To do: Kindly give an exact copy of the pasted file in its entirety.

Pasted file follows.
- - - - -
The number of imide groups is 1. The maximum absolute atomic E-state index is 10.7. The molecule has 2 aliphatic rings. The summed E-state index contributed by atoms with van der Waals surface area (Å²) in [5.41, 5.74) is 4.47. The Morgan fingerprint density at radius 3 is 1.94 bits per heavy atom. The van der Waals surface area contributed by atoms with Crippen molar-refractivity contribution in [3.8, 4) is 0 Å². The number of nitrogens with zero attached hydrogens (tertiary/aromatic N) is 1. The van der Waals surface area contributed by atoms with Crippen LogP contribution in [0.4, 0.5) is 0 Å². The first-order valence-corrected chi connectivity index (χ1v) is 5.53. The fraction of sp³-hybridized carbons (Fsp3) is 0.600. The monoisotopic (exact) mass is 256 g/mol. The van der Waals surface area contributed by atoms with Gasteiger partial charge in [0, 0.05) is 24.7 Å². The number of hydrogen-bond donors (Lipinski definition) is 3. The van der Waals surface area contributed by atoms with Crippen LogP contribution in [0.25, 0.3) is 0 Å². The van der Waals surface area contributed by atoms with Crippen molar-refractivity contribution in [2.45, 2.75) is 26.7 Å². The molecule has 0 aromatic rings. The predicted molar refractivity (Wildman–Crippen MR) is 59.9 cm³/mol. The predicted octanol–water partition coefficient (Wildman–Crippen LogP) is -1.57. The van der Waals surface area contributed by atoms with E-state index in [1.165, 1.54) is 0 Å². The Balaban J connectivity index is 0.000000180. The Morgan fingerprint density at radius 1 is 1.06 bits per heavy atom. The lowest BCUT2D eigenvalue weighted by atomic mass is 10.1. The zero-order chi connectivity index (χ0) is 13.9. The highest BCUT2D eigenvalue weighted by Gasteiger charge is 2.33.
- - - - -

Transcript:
The number of imide groups is 1. The maximum absolute atomic E-state index is 10.7. The molecule has 2 aliphatic rings. The summed E-state index contributed by atoms with van der Waals surface area (Å²) in [5.41, 5.74) is 4.47. The Morgan fingerprint density at radius 3 is 1.94 bits per heavy atom. The van der Waals surface area contributed by atoms with Crippen molar-refractivity contribution in [3.8, 4) is 0 Å². The number of nitrogens with zero attached hydrogens (tertiary/aromatic N) is 1. The van der Waals surface area contributed by atoms with Crippen LogP contribution in [0.4, 0.5) is 0 Å². The first-order valence-corrected chi connectivity index (χ1v) is 5.53. The fraction of sp³-hybridized carbons (Fsp3) is 0.600. The monoisotopic (exact) mass is 256 g/mol. The van der Waals surface area contributed by atoms with Gasteiger partial charge in [0, 0.05) is 24.7 Å². The number of hydrogen-bond donors (Lipinski definition) is 3. The van der Waals surface area contributed by atoms with Crippen LogP contribution in [0.25, 0.3) is 0 Å². The van der Waals surface area contributed by atoms with Crippen molar-refractivity contribution in [2.45, 2.75) is 26.7 Å². The molecule has 0 aromatic rings. The predicted molar refractivity (Wildman–Crippen MR) is 59.9 cm³/mol. The predicted octanol–water partition coefficient (Wildman–Crippen LogP) is -1.57. The van der Waals surface area contributed by atoms with E-state index in [1.165, 1.54) is 0 Å². The Balaban J connectivity index is 0.000000180. The Morgan fingerprint density at radius 1 is 1.06 bits per heavy atom. The lowest BCUT2D eigenvalue weighted by atomic mass is 10.1. The zero-order chi connectivity index (χ0) is 13.9. The highest BCUT2D eigenvalue weighted by Gasteiger charge is 2.33.